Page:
Stack Overflow is a community of 4.7 million programmers, just like you, helping each other.

Join them; it only takes a minute:

Sign up
Join the Stack Overflow community to:
  1. Ask programming questions
  2. Answer and help your peers
  3. Get recognized for your expertise

For an interview in a few, I'm not at all familiar with Flash development.

What would you ask?

share|improve this question

closed as not constructive by casperOne Nov 29 '11 at 2:48

As it currently stands, this question is not a good fit for our Q&A format. We expect answers to be supported by facts, references, or expertise, but this question will likely solicit debate, arguments, polling, or extended discussion. If you feel that this question can be improved and possibly reopened, visit the help center for guidance.If this question can be reworded to fit the rules in the help center, please edit the question.

You are asking this question for a Business Application or for a Game business? – Patrick Desjardins Sep 25 '08 at 18:37
You should change the title to "Interview questions for Flash developers" – Iain Sep 25 '08 at 19:01
Business Application – Sara Chipps Sep 25 '08 at 19:05
up vote 5 down vote accepted

Honestly, if you yourself aren't a flash developer, I'd caution against interviewing a potential Flash developer, unless you're only doing it to get a sense of their character (as opposed to their skill level). Experience in working with the technology is going to give you a much more realistic perspective - blindly asking questions that other people told you are good ones to ask will get you into trouble.

That said, if you can find someone you know to sit in on the interview with you and provide evaluation from a technical standpoint, here's a few things I'd remind them to ask:

  • object oriented programming
  • loading external media
  • audio & video playback (also maybe volume control / mixing)
  • event listeners
  • transitions / animation
  • filter / sort algorithms
  • common UI elements: scrollbar, form elements, drop-down menu, rollover states, drag-and-drop, etc.

Those are sort of generally useful areas of knowlege, but the true test of profficiency is a practical test - "write a class that meets these requirements", or "this code isn't working, find out why and fix it" are good ways to immediately gain insight into the candidate's work (and thought) process.

Most importantly: even if the interviewee is short on specific knowlege or experience of the subjects you settle on, it's better to get someone who is a fast learner and will easily comprehend new concepts then to get someone who might know a lot now, but will resist learning new stuff.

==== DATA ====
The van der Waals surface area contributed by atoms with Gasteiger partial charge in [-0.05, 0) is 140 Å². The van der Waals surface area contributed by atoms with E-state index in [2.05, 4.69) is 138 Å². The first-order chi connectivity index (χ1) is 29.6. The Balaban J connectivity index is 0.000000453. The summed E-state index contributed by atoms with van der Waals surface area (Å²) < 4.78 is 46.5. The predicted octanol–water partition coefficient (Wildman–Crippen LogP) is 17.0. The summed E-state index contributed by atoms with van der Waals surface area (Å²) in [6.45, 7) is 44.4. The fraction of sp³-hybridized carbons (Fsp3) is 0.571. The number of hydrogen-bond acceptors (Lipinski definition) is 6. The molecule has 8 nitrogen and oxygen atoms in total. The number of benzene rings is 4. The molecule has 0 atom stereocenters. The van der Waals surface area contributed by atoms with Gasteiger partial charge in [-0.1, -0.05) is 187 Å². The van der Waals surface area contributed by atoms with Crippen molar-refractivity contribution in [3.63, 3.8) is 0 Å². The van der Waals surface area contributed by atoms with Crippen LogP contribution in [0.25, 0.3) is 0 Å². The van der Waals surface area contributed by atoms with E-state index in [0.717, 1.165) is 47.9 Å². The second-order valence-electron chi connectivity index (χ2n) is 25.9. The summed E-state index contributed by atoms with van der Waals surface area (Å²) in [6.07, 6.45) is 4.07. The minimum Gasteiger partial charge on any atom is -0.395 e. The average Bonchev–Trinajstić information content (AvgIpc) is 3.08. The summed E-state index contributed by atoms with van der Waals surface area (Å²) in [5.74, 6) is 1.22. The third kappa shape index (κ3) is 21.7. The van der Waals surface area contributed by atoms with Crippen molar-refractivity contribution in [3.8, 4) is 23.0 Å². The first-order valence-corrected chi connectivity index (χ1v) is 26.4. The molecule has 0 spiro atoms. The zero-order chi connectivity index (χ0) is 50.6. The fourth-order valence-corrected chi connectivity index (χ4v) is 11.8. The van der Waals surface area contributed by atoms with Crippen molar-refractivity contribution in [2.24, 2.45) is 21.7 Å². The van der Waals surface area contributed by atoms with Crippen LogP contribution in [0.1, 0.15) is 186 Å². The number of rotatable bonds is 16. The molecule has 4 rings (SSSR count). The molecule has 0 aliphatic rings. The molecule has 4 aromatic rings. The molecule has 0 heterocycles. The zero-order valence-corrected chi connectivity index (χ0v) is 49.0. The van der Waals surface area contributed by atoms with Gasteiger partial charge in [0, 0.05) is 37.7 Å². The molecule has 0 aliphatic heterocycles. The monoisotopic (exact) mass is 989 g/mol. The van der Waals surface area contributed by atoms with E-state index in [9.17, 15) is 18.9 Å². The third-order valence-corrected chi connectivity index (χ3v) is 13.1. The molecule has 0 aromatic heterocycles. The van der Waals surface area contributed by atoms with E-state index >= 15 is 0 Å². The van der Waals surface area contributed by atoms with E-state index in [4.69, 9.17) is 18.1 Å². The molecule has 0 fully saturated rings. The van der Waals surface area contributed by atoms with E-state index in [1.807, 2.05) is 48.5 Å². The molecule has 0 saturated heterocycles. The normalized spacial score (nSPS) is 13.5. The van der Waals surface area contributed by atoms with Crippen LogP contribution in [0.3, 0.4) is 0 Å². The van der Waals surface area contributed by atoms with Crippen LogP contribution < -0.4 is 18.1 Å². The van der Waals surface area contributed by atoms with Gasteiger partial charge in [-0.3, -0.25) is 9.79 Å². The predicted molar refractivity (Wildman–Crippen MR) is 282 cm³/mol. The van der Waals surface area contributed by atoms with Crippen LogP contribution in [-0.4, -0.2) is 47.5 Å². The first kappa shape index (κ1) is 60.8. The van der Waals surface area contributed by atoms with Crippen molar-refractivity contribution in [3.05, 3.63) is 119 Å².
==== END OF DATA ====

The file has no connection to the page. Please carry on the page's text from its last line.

share|improve this answer

Flash can be used for a lot of different purposes. If I was interested in 2D animation, I could use Flash to draw characters, animate scenes, add audio, etc. and not know a lick of programming.

On the flip side, I might need to use flash to make an audio player widget for my website. I'd need to know how to do a fair amount of programming (the name of Flash's programming language is ActionScript), but I might not know anything about vector drawing, design, or animation.

What I'm getting at, is just because someone lists "Flash experience" on their resume doesn't mean they've used flash to do anything close to what you want them to do. If you want a graphic designer, animator, artist, etc. the interview will be much different than if you want someone who can program.

share|improve this answer
very good point - I know I'd separate people into Flash Designers and Flash Developers - maybe even Flash Animators as well. – matt lohkamp Nov 3 '08 at 1:26
  • Explain what a MovieClip in AS2/F8 is. Then go to AS3 and explain the diff between Sprite and Movieclip.
  • How to handle keyboard events in AS2? AS3?
  • Best way to embed flash into html. Static and dynamic publishing.
  • How to make a preloader? Both first-frame and separate
  • write a simple clickable button in AS2 and AS3.

This list can go on of course, just some starters.

share|improve this answer
keyboard events are a good one. embedding is a good one, though not necessary if you've got another front-end person that's resposible for the html/css/javascript side of things. – matt lohkamp Nov 3 '08 at 1:24

Do you know Object Oriented?

What do you like in ActionScript3 that ActionScript 2 haven't?

share|improve this answer
There is object oriented Flash? – Sara Chipps Sep 25 '08 at 18:34
With ActionScript 3.0 yeah. – Patrick Desjardins Sep 25 '08 at 18:36
ctionScript 3.0 is a powerful, object-oriented programming language that signifies an important step in the evolution of the capabilities of the Flash Player runtime. Source here :… – Patrick Desjardins Sep 25 '08 at 18:36
You can do OOP AS2 too, to be fair. – matt lohkamp Sep 30 '08 at 3:49

Depending on what you need them for, I would ask what else they know in conjunction with Flash. If it's for anything on the web, 100% Flash should very rarely be the answer and so it's important to have other skills in the tool belt.

share|improve this answer

Please give me an example of a time when you used a Flash implementation, and later decided you should have used something else. What should you have used and why?

share|improve this answer
ooh, it's a variation of 'what do you feel your weaknesses are' question! – matt lohkamp Nov 3 '08 at 1:25

Please give me an example of a time you implemented an interface in [select a technology] and later decided you should have used Flash. Explain why Flash would have been the better choice.

share|improve this answer

What are the advantages and disadvantages of Flash over other web interface technologies? Give some examples of when you have used different technologies and why.

share|improve this answer

Not the answer you're looking for? Browse other questions tagged or ask your own question.